“Enola Holmes” Review by Alex Blake

If there’s one thing you should know about me, it is the fact that I am a sucker for anything crime related. I don’t need to know anything else…if it includes a crime you have my attention. I knew nothing about Enola Holmes other than the fact that Twitter was abuzz about it. And let me just say I was pleasantly surprised.

Enola, Sherlock’s little sister, is left to call on her brothers when her mother goes missing. As the story unfolds, you find out it isn’t actually a story of a crime but rather one of tricky family dynamics, coming of age, and the expectations placed on women. Even though this film is set in the 1880s there are plenty of themes that young girls, and women for that matter, will be able to relate to. Enola was raised to be a strong woman who thinks for herself. While today that might not seem that radical, in the 1880s people saw that as problematic.

Millie Bobby Brown competently leads this cast. For being as young as she is, she knows what she is doing. I will warn you, there is A LOT of breaking of the fourth wall. So, if that isn’t your thing, it might get annoying. As a character though Enola is so likable that I actually found it charming. Henry Cavill, Sam Claflin, and Helena Bonham Carter round out the Holmes family. Let me just say that Henry Cavill’s jawline may kill you but Sam Claflin’s mustache will be there to give you a hug when it is all over so in the end it is all going to be fine.

Speaking of the brothers, it is really interesting to watch Enola’s relationship with each develop throughout the story. Sherlock (Cavill) and Mycroft (Claflin) are significantly older than Enola and were not around much for her childhood. When they get off the train, they don’t even recognize her. Mycroft is obviously the one that thinks he is better than the rest of his family and really does not approve of his mother and Enola’s lifestyle. This disapproval leads to plenty of tension between Mycroft and Enola. Sherlock on the other hand is very obviously intrigued by Enola. They are very similar in their curiosities and the way they look at the world. By the end, it is obvious that Sherlock and Enola share a certain bond that Mycroft would never understand.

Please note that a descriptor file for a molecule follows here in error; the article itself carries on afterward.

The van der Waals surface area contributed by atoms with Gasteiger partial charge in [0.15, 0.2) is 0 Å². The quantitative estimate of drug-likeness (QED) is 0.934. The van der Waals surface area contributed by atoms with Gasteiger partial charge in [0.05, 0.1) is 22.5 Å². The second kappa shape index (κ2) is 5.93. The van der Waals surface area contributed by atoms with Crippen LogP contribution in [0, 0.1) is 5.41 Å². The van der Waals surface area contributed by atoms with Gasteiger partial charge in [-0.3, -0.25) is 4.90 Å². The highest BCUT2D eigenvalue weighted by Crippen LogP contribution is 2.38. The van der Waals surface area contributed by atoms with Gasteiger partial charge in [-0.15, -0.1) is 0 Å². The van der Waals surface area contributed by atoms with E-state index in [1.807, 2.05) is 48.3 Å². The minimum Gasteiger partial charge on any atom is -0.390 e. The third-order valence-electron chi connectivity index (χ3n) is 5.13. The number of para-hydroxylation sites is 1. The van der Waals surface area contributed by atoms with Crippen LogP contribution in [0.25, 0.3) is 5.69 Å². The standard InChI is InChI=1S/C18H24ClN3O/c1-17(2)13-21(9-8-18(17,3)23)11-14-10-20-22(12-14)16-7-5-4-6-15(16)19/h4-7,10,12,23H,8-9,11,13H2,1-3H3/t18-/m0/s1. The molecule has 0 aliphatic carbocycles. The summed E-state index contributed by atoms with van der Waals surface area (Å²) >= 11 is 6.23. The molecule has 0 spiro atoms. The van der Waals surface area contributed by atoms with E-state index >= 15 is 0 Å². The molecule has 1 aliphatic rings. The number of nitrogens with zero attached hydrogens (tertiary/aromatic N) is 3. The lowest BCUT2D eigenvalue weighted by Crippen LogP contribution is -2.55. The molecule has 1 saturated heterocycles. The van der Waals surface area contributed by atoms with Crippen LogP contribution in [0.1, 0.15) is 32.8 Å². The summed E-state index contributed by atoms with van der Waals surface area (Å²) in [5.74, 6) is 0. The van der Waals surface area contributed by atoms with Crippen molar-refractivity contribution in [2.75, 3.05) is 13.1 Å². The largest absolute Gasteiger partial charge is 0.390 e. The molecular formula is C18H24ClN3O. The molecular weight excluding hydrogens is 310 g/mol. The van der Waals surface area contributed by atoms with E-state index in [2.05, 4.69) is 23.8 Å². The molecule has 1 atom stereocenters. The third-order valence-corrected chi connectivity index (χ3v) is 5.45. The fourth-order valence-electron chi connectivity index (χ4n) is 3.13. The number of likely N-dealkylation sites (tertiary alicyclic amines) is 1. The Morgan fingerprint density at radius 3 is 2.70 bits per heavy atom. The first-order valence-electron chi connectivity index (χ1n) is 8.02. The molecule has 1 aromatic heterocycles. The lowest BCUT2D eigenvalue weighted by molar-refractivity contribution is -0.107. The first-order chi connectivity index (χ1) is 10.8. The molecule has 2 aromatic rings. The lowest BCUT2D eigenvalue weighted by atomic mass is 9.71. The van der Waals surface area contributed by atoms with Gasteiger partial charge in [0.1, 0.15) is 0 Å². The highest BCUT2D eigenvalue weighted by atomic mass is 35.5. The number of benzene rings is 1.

One of my biggest issues with this film is the fact that Enola did not need a love interest. I will say I have never read the books so I do not know if this is a deviation from the source material or not. This is a story about a strong young woman trying to make her way in the world. But once again, a love interest is forced on her to make her appear weaker. It also just wasn’t necessary for the plot. It would have been completely plausible for Tewkesbury (Louis Partridge) to be a platonic friend/rival for Enola. I am ready to get to the point where a young woman is able to star in a film independently without having a love interest to fall back on.

Honestly this was a super enjoyable escape from the hellscape we call 2020. It was light and fun but still had something important to say. The action scenes were enjoyable and while at times if felt like the story was going off track it always had a purpose and self-corrected quick enough that it keeps the viewer invested in the overall plot. While it had its minor issues, I recommend giving this one a try! 

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